You can now see that your miniprojectDB have been successfully created and the posts collection have been added into your database.



Now that we have created our posts collection in our MongoDB, let’s amend some codes in our front-end web application’s posts service to perform an insert post function HTTP POST request to our back-end web server.



Update the posts.service.ts file

  • Open the file posts.service.ts

  • Update the file to include a function insertPost() to make a POST API call:


import { Injectable } from '@angular/core';
import { HttpClient } from '@angular/common/http';
@Injectable({
 providedIn: 'root'
})
export class PostsService {
 constructor(private http: HttpClient) { }
 url: string = "http://localhost:3000/api/posts";
 getAllPosts() {
 return this.http.get<any[]>(this.url);
 }
 insertPost(name: string, newpost: number) {
 return this.http.post<any[]>(this.url, { 'name': name, post: newpost });
 }
}

Update the app.component.html file

  • Open the file app.component.html

  • Update the file to include a form to insert data:

<div class="container">
 <div class="row">
 <form [formGroup]="myForm" (ngSubmit)="onSubmit()">
 <div class="container">
 <div class="row">
 <div class="col-sm-12">
 <p>
 <input formControlName="name" id="name" placeholder="name">
 <input formControlName="post" id="post" placeholder="post">
 <button class="btn btn-primary" type="submit">Submit</button>
 </p>
 </div>
 </div>
 </div>
 </form>
 </div>
</div>


Update the app.component.ts file

1. Open the file app.component.ts

2. For this file, we are doing the following:

  • Import OnInit lifecycle hook from angular core library

  • Import FormBuilder and FormGroup from angular form library

  • Inject FormBuilder into App Component

  • Create a FormGroup object call myForm

  • Implement OnInit lifecycle hook and initialize the myForm object

  • Create a function call onSubmit which invoke the postsService’s insertPost function

3. Update the file to bind to the data from the HTML form:

import { Component, OnInit } from '@angular/core';
import { PostsService } from './posts.service';
import { FormBuilder, FormGroup } from '@angular/forms';
@Component({
 selector: 'app-root',
 templateUrl: './app.component.html',
 styleUrls: ['./app.component.css']
})
export class AppComponent implements OnInit {
 title = 'List of Posts';
 
 posts: any = [];
 myForm!: FormGroup;
 constructor(private postsService: PostsService, private fb: FormBuilder) { 
 // Retrieve posts from the API
 this.postsService.getAllPosts().subscribe(posts => {
 this.posts = posts;
 });
 }
 
 ngOnInit() {
this.myForm = this.fb.group({
name: '',
post: ''
});
 }
 onSubmit(){
 this.postsService.insertPost(this.myForm.value.name, this.myForm.value.post).subscribe(results => {
 location.reload();
 });
 }
 }

Update the app.module.ts file

  • Open the file app.module.ts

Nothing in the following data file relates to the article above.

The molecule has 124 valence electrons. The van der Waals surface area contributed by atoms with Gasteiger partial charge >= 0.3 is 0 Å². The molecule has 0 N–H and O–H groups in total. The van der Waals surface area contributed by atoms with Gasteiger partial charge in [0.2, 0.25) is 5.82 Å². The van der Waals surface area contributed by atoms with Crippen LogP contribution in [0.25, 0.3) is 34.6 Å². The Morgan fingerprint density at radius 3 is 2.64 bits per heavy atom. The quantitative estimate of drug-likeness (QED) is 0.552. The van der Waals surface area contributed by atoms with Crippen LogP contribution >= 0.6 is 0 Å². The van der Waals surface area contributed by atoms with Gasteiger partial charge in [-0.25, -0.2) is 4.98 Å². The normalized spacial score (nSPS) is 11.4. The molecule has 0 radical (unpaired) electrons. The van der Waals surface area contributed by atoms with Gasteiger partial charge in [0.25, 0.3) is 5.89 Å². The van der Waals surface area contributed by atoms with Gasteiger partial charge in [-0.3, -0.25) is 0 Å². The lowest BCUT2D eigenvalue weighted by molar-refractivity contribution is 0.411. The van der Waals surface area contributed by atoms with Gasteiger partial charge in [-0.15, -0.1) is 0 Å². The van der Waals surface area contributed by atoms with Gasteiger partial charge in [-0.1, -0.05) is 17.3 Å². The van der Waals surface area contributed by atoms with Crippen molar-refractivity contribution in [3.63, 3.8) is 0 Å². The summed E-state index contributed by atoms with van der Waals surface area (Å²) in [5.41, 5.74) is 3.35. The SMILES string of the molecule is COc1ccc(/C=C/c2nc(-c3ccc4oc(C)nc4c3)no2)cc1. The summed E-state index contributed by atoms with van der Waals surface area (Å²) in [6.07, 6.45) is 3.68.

• Update the file to import and include the ReactiveFormModules library in the imports array:

import { NgModule } from '@angular/core';
import { BrowserModule } from '@angular/platform-browser';
import { HttpClientModule } from '@angular/common/http';
import { ReactiveFormsModule } from '@angular/forms';
import { AppComponent } from './app.component';
import { PostsService } from './posts.service';
@NgModule({
 declarations: [
 AppComponent
 ],
 imports: [
 BrowserModule,
HttpClientModule,
ReactiveFormsModule
 ],
 providers: [PostsService],
 bootstrap: [AppComponent]
})
export class AppModule {}

Build and Run the Back-end Application

  • To run our back-end application using Express, we need to re-build the app.

  • So, type in the following into the command prompt window: ng build

  • Then, run the server by typing in the following (check that you are in the same location as server.js before executing the command): node server.js Run the Front-end Application

  • To run the app, type in the following into the command prompt window: ng serve

  • A lot of messages will appear. Wait for the message ‘Compiled successfully’ line to appear. It will take several minutes. Once this appears it means the app is running.

  • Open Google Chrome browser and type in: http://localhost:4200/


You will see the following displayed on the browser:

Then, let’s say you type in “Survey”, “1231” and click submit, you will see saved to database being print in your terminal:





Finally go back to the cloud.mogodb.com and click on the Database on the left-hand navigation menu then click on Browse Collections button. Select miniprojectDB > posts collection, you will see the a document with _id, name and post added under the posts collection.


Therefore, this shows the data submitted in the form has been successfully inserted into the MongoDB database.



Displaying the data from MongoDB - Select


For the second part of the project, you will enhance the existing meanApp to display the data from MongoDB on the HTML page. You can reuse what you had learn in the previous mini project as a reference. (Make use of ng-bootstrap to achieve better styling for your website)


Expected output:


Let’s say you type in “Mary”, “70” and click submit, you will see the new record on the HTML page. If you go back to MongoDB and click on the Database tab, you will see a new document has been successfully inserted into the posts collection.


References:

  • https://angular.io/guide/lifecycle-hooks

  • https://www.upwork.com/hiring/data/sql-vs-nosql-databases-whats-the-difference/

  • https://www.npmjs.com/package/axios

  • https://www.mongodb.com/

  • https://zellwk.com/blog/crud-express-mongodb/


In this lesson, you have successfully:

  • Signup for account with MongoDB Atlas

  • Install MongoDB for your back-end web application

  • Insert data as a collection in MongoDB

  • Retrieve data from a collection in MongoDB